Heat wave 2012 was expected to peak Saturday, with cooler temperatures – by as much as 15 degrees – expected early in the week. But a hotter-than-usual pattern has been established.
Chuck Beckley/Daily News/AP
Thermometers strained again on Saturday as the eastern half of the United States faced Day 10 of Heat wave 2012, with temps creeping up into the humid 100s as sweaty Americans sought out pools, ponds, oceans, and rivers for relief.
The stretch of brow-wiping weather has proved historic, shattering thousands of heat records since June, and leaving parts of the Washington, D.C., area sweltering without power and air conditioning after a rare “derecho” thunderstorm hit the area last weekend. Authorities say 23 people across the country have died from heat-related causes in what’s on pace to become the hottest year on record, leaping ahead of 1934.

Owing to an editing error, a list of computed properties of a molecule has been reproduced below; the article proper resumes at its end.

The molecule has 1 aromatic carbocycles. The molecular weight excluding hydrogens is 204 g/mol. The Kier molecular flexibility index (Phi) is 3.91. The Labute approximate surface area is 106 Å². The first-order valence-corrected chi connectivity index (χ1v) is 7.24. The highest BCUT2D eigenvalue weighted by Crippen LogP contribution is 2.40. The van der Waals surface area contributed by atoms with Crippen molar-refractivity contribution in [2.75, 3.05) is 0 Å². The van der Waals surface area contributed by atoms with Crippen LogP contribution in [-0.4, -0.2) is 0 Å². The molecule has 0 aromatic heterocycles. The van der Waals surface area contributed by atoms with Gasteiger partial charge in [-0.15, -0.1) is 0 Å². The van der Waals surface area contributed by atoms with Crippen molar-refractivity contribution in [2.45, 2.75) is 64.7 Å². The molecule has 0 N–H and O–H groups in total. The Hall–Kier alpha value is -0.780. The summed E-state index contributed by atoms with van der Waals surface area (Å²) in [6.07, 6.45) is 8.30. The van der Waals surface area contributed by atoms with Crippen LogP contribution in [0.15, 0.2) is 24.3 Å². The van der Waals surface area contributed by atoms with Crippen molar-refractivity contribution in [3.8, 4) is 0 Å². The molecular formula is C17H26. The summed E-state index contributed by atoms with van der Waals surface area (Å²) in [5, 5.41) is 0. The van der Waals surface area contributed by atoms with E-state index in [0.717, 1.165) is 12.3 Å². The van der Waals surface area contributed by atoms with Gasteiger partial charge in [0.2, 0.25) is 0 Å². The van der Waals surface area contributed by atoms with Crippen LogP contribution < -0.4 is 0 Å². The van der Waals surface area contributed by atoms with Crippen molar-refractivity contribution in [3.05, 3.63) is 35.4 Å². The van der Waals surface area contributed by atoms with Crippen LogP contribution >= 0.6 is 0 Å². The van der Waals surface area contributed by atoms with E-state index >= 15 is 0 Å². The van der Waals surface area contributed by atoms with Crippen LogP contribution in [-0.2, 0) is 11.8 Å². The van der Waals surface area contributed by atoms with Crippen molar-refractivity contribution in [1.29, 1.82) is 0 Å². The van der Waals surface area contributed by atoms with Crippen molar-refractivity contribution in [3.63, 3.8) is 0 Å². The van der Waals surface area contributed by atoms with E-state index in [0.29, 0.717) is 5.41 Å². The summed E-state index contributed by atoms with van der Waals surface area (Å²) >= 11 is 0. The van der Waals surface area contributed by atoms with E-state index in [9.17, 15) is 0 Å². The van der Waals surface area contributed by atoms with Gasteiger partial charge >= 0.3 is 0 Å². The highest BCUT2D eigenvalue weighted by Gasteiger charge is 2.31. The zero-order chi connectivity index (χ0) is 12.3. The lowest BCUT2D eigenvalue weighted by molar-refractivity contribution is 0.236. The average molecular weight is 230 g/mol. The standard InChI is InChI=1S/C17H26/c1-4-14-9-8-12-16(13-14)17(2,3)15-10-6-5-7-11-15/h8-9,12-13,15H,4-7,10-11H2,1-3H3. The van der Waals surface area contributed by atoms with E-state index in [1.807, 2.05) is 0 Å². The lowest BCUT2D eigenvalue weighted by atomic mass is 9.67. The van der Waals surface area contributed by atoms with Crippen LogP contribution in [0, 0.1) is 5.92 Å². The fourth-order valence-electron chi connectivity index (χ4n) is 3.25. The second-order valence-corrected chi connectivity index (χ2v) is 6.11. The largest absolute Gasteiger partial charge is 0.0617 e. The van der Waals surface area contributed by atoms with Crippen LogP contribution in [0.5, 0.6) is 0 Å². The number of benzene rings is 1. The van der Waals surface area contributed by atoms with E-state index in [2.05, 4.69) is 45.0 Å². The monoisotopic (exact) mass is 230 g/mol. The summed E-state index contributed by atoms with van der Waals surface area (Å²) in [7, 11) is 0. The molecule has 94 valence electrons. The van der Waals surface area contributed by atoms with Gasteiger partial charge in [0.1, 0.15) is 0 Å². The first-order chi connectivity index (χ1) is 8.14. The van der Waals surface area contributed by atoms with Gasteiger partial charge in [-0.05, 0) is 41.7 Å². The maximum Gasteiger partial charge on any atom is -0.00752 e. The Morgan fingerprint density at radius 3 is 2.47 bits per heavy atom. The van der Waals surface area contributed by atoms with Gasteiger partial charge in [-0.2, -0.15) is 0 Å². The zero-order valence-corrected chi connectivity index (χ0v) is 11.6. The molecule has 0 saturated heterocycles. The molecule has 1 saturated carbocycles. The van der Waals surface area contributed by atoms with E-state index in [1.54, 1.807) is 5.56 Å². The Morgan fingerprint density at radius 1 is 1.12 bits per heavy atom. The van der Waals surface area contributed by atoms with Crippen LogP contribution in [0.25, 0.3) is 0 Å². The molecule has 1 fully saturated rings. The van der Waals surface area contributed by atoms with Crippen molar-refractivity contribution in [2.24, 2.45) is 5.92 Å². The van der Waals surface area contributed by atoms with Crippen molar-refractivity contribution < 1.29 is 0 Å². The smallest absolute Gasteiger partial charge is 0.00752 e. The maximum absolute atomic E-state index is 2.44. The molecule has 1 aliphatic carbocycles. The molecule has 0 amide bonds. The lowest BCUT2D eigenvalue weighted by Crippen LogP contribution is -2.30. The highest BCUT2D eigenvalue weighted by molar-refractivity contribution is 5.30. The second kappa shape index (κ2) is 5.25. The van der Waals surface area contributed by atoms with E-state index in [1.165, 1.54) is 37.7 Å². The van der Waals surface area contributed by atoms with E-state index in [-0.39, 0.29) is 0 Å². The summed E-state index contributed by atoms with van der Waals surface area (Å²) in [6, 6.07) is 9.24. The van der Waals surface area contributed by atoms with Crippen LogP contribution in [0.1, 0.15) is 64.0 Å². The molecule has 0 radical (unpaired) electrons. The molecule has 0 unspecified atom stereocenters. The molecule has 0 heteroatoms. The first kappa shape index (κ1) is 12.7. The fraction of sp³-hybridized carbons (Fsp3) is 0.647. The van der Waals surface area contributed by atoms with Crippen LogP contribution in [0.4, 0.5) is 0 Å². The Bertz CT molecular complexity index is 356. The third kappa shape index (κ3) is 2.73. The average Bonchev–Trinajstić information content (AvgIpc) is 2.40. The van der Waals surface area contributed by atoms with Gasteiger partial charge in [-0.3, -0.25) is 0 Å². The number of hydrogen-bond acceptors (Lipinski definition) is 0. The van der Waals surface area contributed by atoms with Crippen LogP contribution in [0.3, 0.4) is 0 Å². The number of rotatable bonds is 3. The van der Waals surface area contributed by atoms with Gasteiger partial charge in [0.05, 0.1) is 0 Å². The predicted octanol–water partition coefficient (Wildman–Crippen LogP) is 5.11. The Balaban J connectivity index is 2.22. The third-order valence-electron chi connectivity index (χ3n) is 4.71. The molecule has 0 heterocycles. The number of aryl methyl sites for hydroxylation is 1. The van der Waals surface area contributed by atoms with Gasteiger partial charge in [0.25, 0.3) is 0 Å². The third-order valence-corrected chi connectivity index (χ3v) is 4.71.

Even Atlanta, affectionately known as “Hotlanta,” saw its highest recorded temperature last week. And those living in places like St. Louis, Mo., have found themselves at the epicenter of a quirky set of meteorological circumstances that, were one to prognosticate, are likely to make it a particularly long July, which under normal circumstances is already the hottest month of the year.
It’s the emerging seesaw pattern of intense heat separated by slightly cooler, sometimes storm-carrying weather that’s a major clue as to what’s going on with the weather, and why the rest of the summer is likely to play out largely along the same steamy lines.
Why is it so hot? Large swaths of the country are covered by a massive heat dome described by Wunderground.com meteorologist Jeff Masters as “one of the greatest in recorded history.” A heat dome is basically a lump of high-level, slow-moving high pressure air that blocks cooling winds, leaving mammals inside the dome sweltering in very hot temperatures, medium to high humidity, and relatively still air.